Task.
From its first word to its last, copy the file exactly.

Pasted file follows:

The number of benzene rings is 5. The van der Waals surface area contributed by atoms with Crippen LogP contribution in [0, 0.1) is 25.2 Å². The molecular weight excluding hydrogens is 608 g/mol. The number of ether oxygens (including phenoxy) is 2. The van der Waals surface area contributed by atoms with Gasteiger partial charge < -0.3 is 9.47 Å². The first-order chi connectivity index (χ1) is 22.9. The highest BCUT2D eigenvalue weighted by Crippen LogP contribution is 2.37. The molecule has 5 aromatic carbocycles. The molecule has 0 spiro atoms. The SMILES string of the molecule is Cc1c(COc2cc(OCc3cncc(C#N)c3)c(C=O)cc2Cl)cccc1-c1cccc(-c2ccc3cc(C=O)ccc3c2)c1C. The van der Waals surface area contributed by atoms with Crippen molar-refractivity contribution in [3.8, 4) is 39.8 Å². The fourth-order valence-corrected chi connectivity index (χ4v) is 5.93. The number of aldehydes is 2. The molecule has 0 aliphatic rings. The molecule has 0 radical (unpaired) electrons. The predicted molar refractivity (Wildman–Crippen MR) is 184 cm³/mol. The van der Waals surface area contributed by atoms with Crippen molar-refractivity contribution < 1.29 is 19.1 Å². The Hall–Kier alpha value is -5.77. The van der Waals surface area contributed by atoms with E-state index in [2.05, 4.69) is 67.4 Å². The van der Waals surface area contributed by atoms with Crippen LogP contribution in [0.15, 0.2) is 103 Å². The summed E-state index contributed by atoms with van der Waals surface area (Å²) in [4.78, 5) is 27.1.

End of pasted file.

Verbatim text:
The number of benzene rings is 5. The van der Waals surface area contributed by atoms with Crippen LogP contribution in [0, 0.1) is 25.2 Å². The molecular weight excluding hydrogens is 608 g/mol. The number of ether oxygens (including phenoxy) is 2. The van der Waals surface area contributed by atoms with Gasteiger partial charge < -0.3 is 9.47 Å². The first-order chi connectivity index (χ1) is 22.9. The highest BCUT2D eigenvalue weighted by Crippen LogP contribution is 2.37. The molecule has 5 aromatic carbocycles. The molecule has 0 spiro atoms. The SMILES string of the molecule is Cc1c(COc2cc(OCc3cncc(C#N)c3)c(C=O)cc2Cl)cccc1-c1cccc(-c2ccc3cc(C=O)ccc3c2)c1C. The van der Waals surface area contributed by atoms with Crippen molar-refractivity contribution in [3.8, 4) is 39.8 Å². The fourth-order valence-corrected chi connectivity index (χ4v) is 5.93. The number of aldehydes is 2. The molecule has 0 aliphatic rings. The molecule has 0 radical (unpaired) electrons. The predicted molar refractivity (Wildman–Crippen MR) is 184 cm³/mol. The van der Waals surface area contributed by atoms with Crippen molar-refractivity contribution < 1.29 is 19.1 Å². The Hall–Kier alpha value is -5.77. The van der Waals surface area contributed by atoms with E-state index in [2.05, 4.69) is 67.4 Å². The van der Waals surface area contributed by atoms with Crippen LogP contribution in [0.15, 0.2) is 103 Å². The summed E-state index contributed by atoms with van der Waals surface area (Å²) in [4.78, 5) is 27.1.